Smoking on nights out

A lot of people start smoking because they tried it on a night out and then formed a habit, either straight away or over time. Smoking in social situations is sometimes called ‘social smoking’.

Alcohol increases cravings for tobacco and tobacco enhances the effects of alcohol. Drinking alcohol while using tobacco increases the risk of the following cancers even more than drinking alcohol or using tobacco by itself:

  • Mouth
  • Throat
  • Larynx
  • Oesophagus
  • Liver

Remember that you don’t have to smoke, even if you are in an outdoor or smoking area. If you are trying to quit or have recently quit ask your friends can they take it in turns going outside so you don’t have to. Putting yourself in an environment where people are smoking might make it very difficult to avoid smoking. Some bars and restaurants have outdoor areas where smoking isn’t actually allowed.

The link between smoking and mental health

People experiencing mental health issues are more likely to smoke than those who aren’t. Those with anxiety or depression are twice as likely to smoke and those with bipolar or schizophrenia are three times as likely to smoke than someone who is not experiencing any mental health illness.

Some people experiencing mental illness might use nicotine to manage their symptoms. However, there is evidence to say that smoking can actually cause or worsen anxiety and depression.

Read more about smoking and mental health here.

Smoking culture

In the past, smoking was a very normal thing. It was even seen as fashionable. Advertising campaigns featured doctors and celebrities promoting smoking. It was only in the second half of the 20th century that the public learned just how bad smoking is for our health. Despite this, many people still smoke because they are addicted, and find it hard to quit. However, it’s important to know that quitting is possible.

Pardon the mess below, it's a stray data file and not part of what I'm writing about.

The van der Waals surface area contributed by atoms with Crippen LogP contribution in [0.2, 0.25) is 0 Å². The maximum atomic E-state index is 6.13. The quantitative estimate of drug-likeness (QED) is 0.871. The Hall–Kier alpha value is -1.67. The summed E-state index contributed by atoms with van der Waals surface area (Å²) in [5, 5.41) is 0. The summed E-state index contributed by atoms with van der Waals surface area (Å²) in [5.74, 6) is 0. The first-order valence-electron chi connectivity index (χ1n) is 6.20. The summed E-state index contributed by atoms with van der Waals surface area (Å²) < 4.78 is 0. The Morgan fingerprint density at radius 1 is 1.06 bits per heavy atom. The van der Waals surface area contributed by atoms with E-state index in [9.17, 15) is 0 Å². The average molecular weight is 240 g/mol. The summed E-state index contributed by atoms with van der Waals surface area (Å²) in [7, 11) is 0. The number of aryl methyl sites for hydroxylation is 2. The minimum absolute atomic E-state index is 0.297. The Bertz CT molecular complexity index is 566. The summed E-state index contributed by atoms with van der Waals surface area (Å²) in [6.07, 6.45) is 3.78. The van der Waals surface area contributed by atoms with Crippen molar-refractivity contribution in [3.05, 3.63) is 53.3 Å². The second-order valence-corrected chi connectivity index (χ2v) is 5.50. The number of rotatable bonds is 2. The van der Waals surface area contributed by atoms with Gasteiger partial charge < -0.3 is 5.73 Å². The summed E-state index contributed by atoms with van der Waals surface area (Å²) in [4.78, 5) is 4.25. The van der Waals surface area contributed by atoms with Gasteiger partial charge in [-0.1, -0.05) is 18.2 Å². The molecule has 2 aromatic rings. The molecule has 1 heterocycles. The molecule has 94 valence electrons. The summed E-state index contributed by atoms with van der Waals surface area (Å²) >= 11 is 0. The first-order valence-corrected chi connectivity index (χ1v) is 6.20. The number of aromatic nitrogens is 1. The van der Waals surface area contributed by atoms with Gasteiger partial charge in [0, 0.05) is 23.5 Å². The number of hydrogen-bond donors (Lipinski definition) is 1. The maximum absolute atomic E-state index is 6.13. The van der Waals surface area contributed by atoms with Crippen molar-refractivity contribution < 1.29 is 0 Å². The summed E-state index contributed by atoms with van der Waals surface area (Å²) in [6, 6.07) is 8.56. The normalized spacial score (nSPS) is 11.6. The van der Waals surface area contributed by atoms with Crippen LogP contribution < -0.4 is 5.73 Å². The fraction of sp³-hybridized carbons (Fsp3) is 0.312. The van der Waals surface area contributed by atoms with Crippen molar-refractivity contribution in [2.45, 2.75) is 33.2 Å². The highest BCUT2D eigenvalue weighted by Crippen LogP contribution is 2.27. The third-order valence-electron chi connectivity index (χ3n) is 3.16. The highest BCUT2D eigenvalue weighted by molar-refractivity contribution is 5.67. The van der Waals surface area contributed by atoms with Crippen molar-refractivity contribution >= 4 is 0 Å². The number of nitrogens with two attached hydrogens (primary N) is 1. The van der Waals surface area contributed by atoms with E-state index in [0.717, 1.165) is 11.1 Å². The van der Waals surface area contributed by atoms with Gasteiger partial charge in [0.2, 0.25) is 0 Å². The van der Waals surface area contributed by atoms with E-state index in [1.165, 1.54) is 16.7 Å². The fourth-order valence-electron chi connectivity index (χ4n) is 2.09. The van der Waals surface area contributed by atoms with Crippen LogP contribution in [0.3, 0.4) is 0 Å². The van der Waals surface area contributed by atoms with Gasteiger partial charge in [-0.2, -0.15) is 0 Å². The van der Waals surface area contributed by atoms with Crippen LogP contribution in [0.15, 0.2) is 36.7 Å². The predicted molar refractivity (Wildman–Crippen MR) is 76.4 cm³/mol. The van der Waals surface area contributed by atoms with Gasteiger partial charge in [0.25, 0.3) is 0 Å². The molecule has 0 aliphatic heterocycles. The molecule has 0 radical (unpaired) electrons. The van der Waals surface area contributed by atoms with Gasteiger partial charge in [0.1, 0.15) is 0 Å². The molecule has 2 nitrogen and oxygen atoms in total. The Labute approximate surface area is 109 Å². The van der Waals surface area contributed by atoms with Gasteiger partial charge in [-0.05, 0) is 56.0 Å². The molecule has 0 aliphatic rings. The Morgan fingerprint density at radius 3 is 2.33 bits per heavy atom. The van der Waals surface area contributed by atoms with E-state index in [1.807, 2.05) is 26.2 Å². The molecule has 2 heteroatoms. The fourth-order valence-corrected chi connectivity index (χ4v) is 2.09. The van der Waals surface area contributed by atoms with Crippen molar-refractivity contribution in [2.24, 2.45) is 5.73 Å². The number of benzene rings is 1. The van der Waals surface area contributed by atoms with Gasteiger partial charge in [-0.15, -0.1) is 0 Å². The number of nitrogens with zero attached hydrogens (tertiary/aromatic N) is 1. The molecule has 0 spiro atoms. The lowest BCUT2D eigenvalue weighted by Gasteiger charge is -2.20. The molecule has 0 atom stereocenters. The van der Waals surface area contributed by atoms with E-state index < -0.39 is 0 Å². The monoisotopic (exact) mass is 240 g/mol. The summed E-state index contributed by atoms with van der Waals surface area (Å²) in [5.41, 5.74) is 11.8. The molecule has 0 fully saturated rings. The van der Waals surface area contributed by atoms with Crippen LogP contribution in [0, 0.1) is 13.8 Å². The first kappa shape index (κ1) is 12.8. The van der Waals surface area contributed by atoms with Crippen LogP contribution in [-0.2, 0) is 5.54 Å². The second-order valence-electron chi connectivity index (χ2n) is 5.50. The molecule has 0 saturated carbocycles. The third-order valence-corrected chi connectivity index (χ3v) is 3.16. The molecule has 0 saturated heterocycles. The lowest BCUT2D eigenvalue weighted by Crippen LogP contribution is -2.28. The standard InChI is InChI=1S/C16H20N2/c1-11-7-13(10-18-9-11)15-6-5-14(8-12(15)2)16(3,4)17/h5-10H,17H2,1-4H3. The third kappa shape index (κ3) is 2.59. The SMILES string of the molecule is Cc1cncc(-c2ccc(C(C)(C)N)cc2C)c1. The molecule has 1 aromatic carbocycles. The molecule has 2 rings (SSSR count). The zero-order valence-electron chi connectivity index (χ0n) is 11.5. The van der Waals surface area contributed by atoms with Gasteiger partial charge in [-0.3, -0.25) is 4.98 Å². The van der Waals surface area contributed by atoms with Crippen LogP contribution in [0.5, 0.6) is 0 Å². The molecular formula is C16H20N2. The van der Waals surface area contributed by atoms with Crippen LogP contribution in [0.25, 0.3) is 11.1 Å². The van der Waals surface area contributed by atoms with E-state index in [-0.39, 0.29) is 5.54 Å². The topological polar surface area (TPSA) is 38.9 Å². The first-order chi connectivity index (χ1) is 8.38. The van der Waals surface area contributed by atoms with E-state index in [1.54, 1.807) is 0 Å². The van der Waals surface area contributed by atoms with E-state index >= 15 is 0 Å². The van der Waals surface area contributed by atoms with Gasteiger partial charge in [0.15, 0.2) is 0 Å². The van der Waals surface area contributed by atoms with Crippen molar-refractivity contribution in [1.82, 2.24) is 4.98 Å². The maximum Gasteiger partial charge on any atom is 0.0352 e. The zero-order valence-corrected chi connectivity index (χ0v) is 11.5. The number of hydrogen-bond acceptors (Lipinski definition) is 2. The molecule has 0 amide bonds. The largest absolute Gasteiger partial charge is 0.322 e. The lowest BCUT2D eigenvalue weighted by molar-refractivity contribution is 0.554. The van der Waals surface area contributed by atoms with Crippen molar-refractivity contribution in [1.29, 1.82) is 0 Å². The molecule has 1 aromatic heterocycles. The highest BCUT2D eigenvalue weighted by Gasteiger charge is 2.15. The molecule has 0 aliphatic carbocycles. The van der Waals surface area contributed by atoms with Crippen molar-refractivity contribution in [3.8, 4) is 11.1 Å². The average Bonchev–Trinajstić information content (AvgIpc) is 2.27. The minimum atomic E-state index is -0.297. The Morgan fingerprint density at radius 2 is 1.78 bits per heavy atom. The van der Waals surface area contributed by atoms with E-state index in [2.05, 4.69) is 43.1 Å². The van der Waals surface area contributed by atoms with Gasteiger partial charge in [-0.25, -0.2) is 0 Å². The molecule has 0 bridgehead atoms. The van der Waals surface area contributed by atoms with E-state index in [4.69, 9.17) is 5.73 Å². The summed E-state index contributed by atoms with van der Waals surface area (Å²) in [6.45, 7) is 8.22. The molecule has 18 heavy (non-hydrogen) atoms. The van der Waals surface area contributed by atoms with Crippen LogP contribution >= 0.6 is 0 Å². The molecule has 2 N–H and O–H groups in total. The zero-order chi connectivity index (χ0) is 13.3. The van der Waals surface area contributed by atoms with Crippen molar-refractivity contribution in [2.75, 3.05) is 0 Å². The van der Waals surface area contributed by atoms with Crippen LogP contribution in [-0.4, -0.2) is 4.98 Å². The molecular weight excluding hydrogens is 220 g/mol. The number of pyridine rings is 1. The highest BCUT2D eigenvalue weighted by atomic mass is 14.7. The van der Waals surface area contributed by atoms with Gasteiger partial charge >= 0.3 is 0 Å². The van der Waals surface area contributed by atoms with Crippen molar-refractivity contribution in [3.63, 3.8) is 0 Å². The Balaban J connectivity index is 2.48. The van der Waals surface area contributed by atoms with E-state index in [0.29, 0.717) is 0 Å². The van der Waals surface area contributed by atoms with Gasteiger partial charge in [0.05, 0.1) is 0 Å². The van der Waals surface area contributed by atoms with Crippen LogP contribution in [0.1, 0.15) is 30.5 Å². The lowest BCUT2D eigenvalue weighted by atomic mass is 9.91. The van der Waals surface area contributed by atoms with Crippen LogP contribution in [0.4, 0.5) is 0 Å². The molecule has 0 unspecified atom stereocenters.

Giving up smoking

Giving up smoking can be extremely difficult. It can be hard on your physical and mental health in the short run but in the long run it’s one of the best things you can do for your health.

People might experience withdrawal symptoms when giving up smoking such as:

  • A change in energy levels
  • A cough
  • Cigarette cravings
  • Flu like symptoms

People often have to work hard to quit smoking and really want to do it. But they will experience several benefits like:

  • Improved physical health and less chance of disease
  • More money
  • Feeling more fit

These are just some of the many benefits of quitting smoking. Find out more about how to quit smoking.

Get help and support to QUIT smoking

  • Talk to your GP or pharmacist about Nicotine Replacement Therapy.
  • Visit Quit.ie for tips on how to stop smoking.
  • Call the Quitline on Freephone 1800 201 203 to talk to someone who understands and can help you quit.
  • Head to the Quit.ie Facebook page to read stories from others who have quit smoking and to share your own.
  • Find more information on quitting smoking at spunout.ie/quit

Disclaimer: There is more than one way to quit smoking. You may need to try a few different things to find what is right for you. For advice and support on quitting, visit spunout.ie/QUIT.